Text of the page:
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BCRF Grantee Since


Donor Recognition

The Play for P.I.N.K. Award

Area(s) of Focus

Julie R. Gralow, MD

Jill D. Bennett Professor of Breast Cancer
University of Washington School of Medicine
Director, Breast Medical Oncology
Seattle Cancer Care Alliance
Member, Clinical Research Division,
Fred Hutchinson Cancer Center
Seattle, Washington

Current Research

BCRF has supported several Southwest Oncology Group (SWOG) initiatives led and coordinated by Dr. Gralow and colleagues. Among these is a phase III clinical trial of bisphosphonates as adjuvant therapy for primary breast cancer (S0307). This project is looking at whether bisphosphonates, drugs used to prevent or reduce bone breakdown, can be used to prevent breast cancer recurrence. The study enrolled 6,097 patients who received one of three bisphosphonates for a period of three years, and continue to be followed closely for recurrence for up to 10 years.  Analyses are ongoing, including the investigatation of various markers and pathways to see how they associate with the efficacy and toxicity of the three bisphosphonate therapies. Additional planned analyses in this cohort include identification of biomarkers to determine which patients are at increased risk of bone recurrence and a detailed analysis of osteonecrosis of the jaw (ONJ), a side effect of bisphosphonates use, to try to determine risk factors in the patients who developed ONJ.

Biopsies of bone metastases are commonly performed in breast cancer to document metastatic disease and evaluate metastatic expression of the estrogen receptor (ER) and HER2 proteins for clinical decision making. Preliminary analysis from a previous study confirmed that ER positivity is related to higher probability of bone metastasis. In a separate study, Dr. Gralow is testing a multiplex immune-based assay for measuring the ER and HER2 proteins in bone metastases to better assess optimal treatment options.       

Triple negative breast cancer (TNBC) has a poor prognosis, with early relapse and shorter survival following recurrence compared with non-TNBC. There is an unmet clinical need for more effective treatments in this group of patients.  Poly(ADP-ribose) polymerase (PARP) inhibitors are a promising class of drugs which inhibit DNA repair in cancer cells that have pre-existing DNA repair defects. Many TNBCs have DNA-repair defects which will make them sensitive to PARP inhibition. Dr. Gralow and her SWOG colleagues have conducted a phase I study that explored the safety and efficacy of combining a chemotherapy drug that causes DNA damage with a PARP inhibitor as a "double hit" to tumor cells. Based on promising results from this study, they will now initiate a larger study to determine if a PARP inhibitor can improve survival for patients with metastatic TNBC. The outcome of this project may validate a new class of therapy for TNBC, while providing insight into the mechanism of action of PARP inhibitors and identifying biomarkers that can predict response to treatment. Knowing which patients are most likely to respond to PARP inhibitors will allow doctors to individualize treatments for this patient population, improving survival and quality of life. If this trial is successful, PARP inhibitor/chemotherapy combination treatment could become available to patients with TNBC in the short-term.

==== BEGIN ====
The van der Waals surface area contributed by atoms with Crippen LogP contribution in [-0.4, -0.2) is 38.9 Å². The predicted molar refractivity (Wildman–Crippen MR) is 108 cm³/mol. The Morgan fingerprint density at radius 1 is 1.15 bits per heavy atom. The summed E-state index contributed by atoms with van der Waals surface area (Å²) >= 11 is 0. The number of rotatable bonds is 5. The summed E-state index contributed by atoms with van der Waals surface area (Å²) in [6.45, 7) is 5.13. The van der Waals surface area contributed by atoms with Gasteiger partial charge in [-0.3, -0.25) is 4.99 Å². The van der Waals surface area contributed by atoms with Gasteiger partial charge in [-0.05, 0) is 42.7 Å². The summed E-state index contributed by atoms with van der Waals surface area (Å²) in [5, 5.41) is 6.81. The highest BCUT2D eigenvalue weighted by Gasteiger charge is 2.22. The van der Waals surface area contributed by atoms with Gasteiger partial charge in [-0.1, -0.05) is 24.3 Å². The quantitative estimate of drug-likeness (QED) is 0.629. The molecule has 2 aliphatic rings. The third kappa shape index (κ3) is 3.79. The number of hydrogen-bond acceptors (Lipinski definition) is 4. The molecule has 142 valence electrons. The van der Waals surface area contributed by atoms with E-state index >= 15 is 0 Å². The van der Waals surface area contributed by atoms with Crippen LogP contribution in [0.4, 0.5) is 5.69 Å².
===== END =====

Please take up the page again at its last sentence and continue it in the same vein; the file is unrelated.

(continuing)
Julie R. Gralow, MD, is the Jill Bennett Endowed Professor of Breast Cancer at the University of Washington (UW) School of Medicine, Director of Breast Medical Oncology at the Seattle Cancer Care Alliance, and Member of the Clinical Research Division at Fred Hutchinson Cancer Center (FHCRC).

As a clinician-researcher, Dr. Gralow has developed and implemented numerous clinical trials that study new regimens for breast cancer prevention and treatment. She promotes exercise and a healthy diet for improving quality of life among breast cancer patients. She also has an interest in international breast cancer education. Dr. Gralow’s primary research expertise is in the field of breast cancer bone metastases and bisphosphonates (drugs that slow bone cell turnover, leading to a decreased risk of developing bone metastases).

Dr. Gralow is PI for the clinical core of the FHCRC/UW Breast Cancer Specialized Program of Research Excellence (SPORE) grant. She currently serves as an Executive Officer for SWOG overseeing breast and lung cancer efforts. She has served as an alternate member of the NCI Breast Cancer Steering Committee since its inception, and co-chaired an NCI State of the Science conference on preoperative therapy in breast cancer in 2007. She also serves as a member of the Leadership Team of the FHCRC’s application to NCI as a Network Lead Academic Participating Site (LAPS) in the National Clinical Trials Network.